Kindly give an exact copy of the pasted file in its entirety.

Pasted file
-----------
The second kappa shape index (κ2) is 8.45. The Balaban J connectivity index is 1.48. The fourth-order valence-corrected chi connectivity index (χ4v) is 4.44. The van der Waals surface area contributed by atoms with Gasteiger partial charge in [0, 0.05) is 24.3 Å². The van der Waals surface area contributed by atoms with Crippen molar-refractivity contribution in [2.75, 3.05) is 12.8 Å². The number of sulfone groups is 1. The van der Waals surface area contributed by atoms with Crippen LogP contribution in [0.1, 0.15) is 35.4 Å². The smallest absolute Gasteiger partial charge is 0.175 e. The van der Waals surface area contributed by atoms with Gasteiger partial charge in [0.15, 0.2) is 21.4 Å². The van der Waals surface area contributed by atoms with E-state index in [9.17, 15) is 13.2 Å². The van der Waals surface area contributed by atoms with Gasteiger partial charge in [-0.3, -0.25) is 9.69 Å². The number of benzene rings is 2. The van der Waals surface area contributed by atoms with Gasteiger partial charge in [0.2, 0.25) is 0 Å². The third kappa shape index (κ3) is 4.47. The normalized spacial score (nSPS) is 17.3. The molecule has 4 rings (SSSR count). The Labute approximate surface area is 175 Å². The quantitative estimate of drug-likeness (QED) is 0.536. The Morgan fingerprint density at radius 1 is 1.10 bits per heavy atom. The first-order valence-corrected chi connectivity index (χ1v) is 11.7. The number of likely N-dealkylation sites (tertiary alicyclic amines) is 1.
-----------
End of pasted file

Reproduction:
The second kappa shape index (κ2) is 8.45. The Balaban J connectivity index is 1.48. The fourth-order valence-corrected chi connectivity index (χ4v) is 4.44. The van der Waals surface area contributed by atoms with Gasteiger partial charge in [0, 0.05) is 24.3 Å². The van der Waals surface area contributed by atoms with Crippen molar-refractivity contribution in [2.75, 3.05) is 12.8 Å². The number of sulfone groups is 1. The van der Waals surface area contributed by atoms with Crippen LogP contribution in [0.1, 0.15) is 35.4 Å². The smallest absolute Gasteiger partial charge is 0.175 e. The van der Waals surface area contributed by atoms with Gasteiger partial charge in [0.15, 0.2) is 21.4 Å². The van der Waals surface area contributed by atoms with E-state index in [9.17, 15) is 13.2 Å². The van der Waals surface area contributed by atoms with Gasteiger partial charge in [-0.3, -0.25) is 9.69 Å². The number of benzene rings is 2. The van der Waals surface area contributed by atoms with Gasteiger partial charge in [0.2, 0.25) is 0 Å². The third kappa shape index (κ3) is 4.47. The normalized spacial score (nSPS) is 17.3. The molecule has 4 rings (SSSR count). The Labute approximate surface area is 175 Å². The quantitative estimate of drug-likeness (QED) is 0.536. The Morgan fingerprint density at radius 1 is 1.10 bits per heavy atom. The first-order valence-corrected chi connectivity index (χ1v) is 11.7. The number of likely N-dealkylation sites (tertiary alicyclic amines) is 1.